Decarbonising the building sector in Switzerland and beyond is crucial in moving our economic system within planetary boundaries. It is, however, not an easy task. Important economic and institutional barriers slow the adoption of technologies and behaviours that could help reduce the carbon footprint of existing and new buildings. For instance, most building occupants in the Swiss residential sector are renters (approximately 65%), which raises a split incentive problem. Owners are not incentivized to invest in energy efficiency given that they do not pay for energy costs. Information about a building energy usage and carbon footprint is also sparsely communicated. Existing rent regulations and financial instruments are also poorly targeted.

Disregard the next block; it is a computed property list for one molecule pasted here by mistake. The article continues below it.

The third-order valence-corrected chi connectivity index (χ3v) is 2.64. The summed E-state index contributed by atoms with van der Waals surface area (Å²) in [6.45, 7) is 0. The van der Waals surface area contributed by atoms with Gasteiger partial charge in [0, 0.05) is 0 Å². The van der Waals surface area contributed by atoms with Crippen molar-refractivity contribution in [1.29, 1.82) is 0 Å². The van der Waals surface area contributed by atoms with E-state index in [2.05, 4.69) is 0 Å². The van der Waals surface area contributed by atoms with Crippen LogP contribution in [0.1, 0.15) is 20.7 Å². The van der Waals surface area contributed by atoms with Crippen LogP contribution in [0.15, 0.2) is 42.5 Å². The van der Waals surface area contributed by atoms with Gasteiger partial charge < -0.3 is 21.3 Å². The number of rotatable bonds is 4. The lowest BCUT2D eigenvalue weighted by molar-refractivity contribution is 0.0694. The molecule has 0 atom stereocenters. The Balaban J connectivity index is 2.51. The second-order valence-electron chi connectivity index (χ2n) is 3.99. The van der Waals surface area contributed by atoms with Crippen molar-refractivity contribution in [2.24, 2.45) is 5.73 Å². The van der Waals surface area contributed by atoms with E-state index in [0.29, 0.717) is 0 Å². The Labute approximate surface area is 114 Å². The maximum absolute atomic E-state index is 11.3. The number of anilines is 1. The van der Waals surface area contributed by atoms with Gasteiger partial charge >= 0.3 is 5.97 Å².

This research program aims to investigate policies that accelerate the adoption of energy savings technologies and behaviors in the Swiss real estate market. This research program is centered around three related research aims.
- Investigating the economic incidence of price instruments, such as the Swiss carbon tax. and energy efficiency investments in residential apartments.
- Investigating the energy use and economic impacts of energy/carbon footprint information disclosure policies in the real estate market.
- An equilibrium analysis of the real estate market that investigates the interaction between carbon pricing, the disclosure of energy/carbon information, and rent regulations.
This research project is currently underway. Results and deliverables will be communicated in 2024.